Amanda Esquivel

Licensed Marriage and Family Therapist #88617

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Mental Health Awareness month

Posted on May 23, 2018 at 2:20 PM

 

May is Mental Health Awareness month. Reducing stigma and raising awareness for mental health conditions is the only way to make it easier for people to get help and communicate their struggles. Visit the NAMI San Diego website to join the movement #curestigma https://namisandiego.org/



Suicide Prevention Week

Posted on September 7, 2017 at 2:45 PM

 

National Suicide Prevention Week is September 10-16, 2017. #BeThe1To Know the signs. Find the Words, Reach out.

According to the American Foundation for Suicide Prevention suicide is the 10th leading cause of death in the US. And the second leading cause of death in adolescents.

If you or someone you know has been impacted by suicide please feel free to contact me. I am hear to listen, encourage, and support you.


Stressed?

Posted on August 21, 2017 at 6:20 PM

 

According to American Psychological Association's 2012 Stress in America survey, stress keeps more than 40% of adults lying awake at night.

Learning to manage stress is a crucial life skill to develop. If you or someone you know needs help with this, please contact me and I would be glad to assist.


Showing Love In A Way That Counts

Posted on August 11, 2017 at 4:25 PM

 

Showing love to those we care for is important.

Find ways to learn others love language so you can have a bigger impact in ways that make them really feel special.

What is your love language?


This is what it's all about...

Posted on June 19, 2017 at 6:15 PM


Trauma

Posted on June 7, 2017 at 2:45 PM

As a certified Trauma-Focused Cognitive Behavioral Therapist I know we all experience some level of trauma over time.

Trauma can be defined as an event that falls outside the range of usual human experience that causes distress. Trauma can be grouped into two types:

1. Big T- is an event is one that most people would consider traumatic, such as a natural disaster or unexpected loss of a loved one.

2. Little T- is an event is one experienced as traumatic at a personal level, such as the loss of a pet or relationship breakup.

These are some common ways our body responds to trauma:

1. Freeze- your body stops to heighten awareness of whats going on around you.

2. Flight- Muscles tense up and body readies itself for fleeing because it senses a threat.

3. Fight- Wanting to confront the situation or perpetrator. Heart may increase as you attempt to counteract the danger.

If you are currently struggling through a traumatic experience or if you carry the hurt from a past traumatic experience please contact me as we can explore ways to heal from your past or present trauma.

This may be you...

Posted on June 2, 2017 at 3:25 PM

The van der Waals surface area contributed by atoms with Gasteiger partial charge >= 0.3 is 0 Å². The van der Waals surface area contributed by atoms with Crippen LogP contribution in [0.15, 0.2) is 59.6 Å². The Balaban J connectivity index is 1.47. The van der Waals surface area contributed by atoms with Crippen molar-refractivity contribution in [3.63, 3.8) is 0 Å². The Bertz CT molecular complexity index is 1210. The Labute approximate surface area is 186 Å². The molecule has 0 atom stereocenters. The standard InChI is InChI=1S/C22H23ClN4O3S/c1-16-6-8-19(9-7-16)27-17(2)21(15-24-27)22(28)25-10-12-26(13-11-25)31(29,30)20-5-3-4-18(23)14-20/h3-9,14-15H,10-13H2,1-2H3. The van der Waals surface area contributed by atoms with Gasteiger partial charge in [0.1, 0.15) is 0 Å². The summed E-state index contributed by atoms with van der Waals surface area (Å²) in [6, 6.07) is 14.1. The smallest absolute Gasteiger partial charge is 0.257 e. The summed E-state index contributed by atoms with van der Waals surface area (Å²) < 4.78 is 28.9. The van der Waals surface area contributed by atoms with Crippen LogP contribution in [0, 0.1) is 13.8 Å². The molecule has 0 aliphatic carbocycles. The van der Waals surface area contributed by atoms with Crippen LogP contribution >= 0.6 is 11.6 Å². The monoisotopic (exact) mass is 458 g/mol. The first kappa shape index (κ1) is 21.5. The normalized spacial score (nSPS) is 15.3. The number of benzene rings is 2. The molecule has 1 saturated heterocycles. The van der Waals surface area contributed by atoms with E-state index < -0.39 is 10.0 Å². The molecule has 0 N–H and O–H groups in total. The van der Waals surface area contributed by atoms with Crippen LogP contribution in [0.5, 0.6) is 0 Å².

Did you know...

75% of all mental illness start by the age of 24.

The average amount of time young people wait before getting help is 6-8 years yet.

70-90% individuals report improved quality of life after receiving support or treatment.

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Changes to notice...

Posted on May 31, 2017 at 1:20 PM

Each illness has its own symptoms, but common signs of mental illness in adults and adolescents can include the following:

Excessive worrying or fear

Feeling excessively sad or low

Confused thinking or problems concentrating and learning

Extreme mood changes, including uncontrollable “highs” or feelings of euphoria

Prolonged or strong feelings of irritability or anger

Avoiding friends and social activities

Difficulties understanding or relating to other people

Changes in sleeping habits or feeling tired and low energy

Changes in eating habits such as increased hunger or lack of appetite

Changes in sex drive

Difficulty perceiving reality (delusions or hallucinations, in which a person experiences and senses things that don't exist in objective reality)

Inability to perceive changes in one’s own feelings, behavior or personality (”lack of insight” or anosognosia)

Abuse of substances like alcohol or drugs

Multiple physical ailments without obvious causes (such as headaches, stomach aches, vague and ongoing “aches and pains”;)

Thinking about suicide

Inability to carry out daily activities or handle daily problems and stress

An intense fear of weight gain or concern with appearance (mostly in adolescents)

Mental health conditions can also begin to develop in young children. Because they’re still learning how to identify and talk about thoughts and emotions, their most obvious symptoms are behavioral. Symptoms in children may include the following:

Changes in school performance

Excessive worry or anxiety, for instance fighting to avoid bed or school

Hyperactive behavior

Frequent nightmares

Frequent disobedience or aggression

Frequent temper tantrums

If you or someone you know is experiencing symptoms of a mental health condition. Please do not hesitate to contact me.


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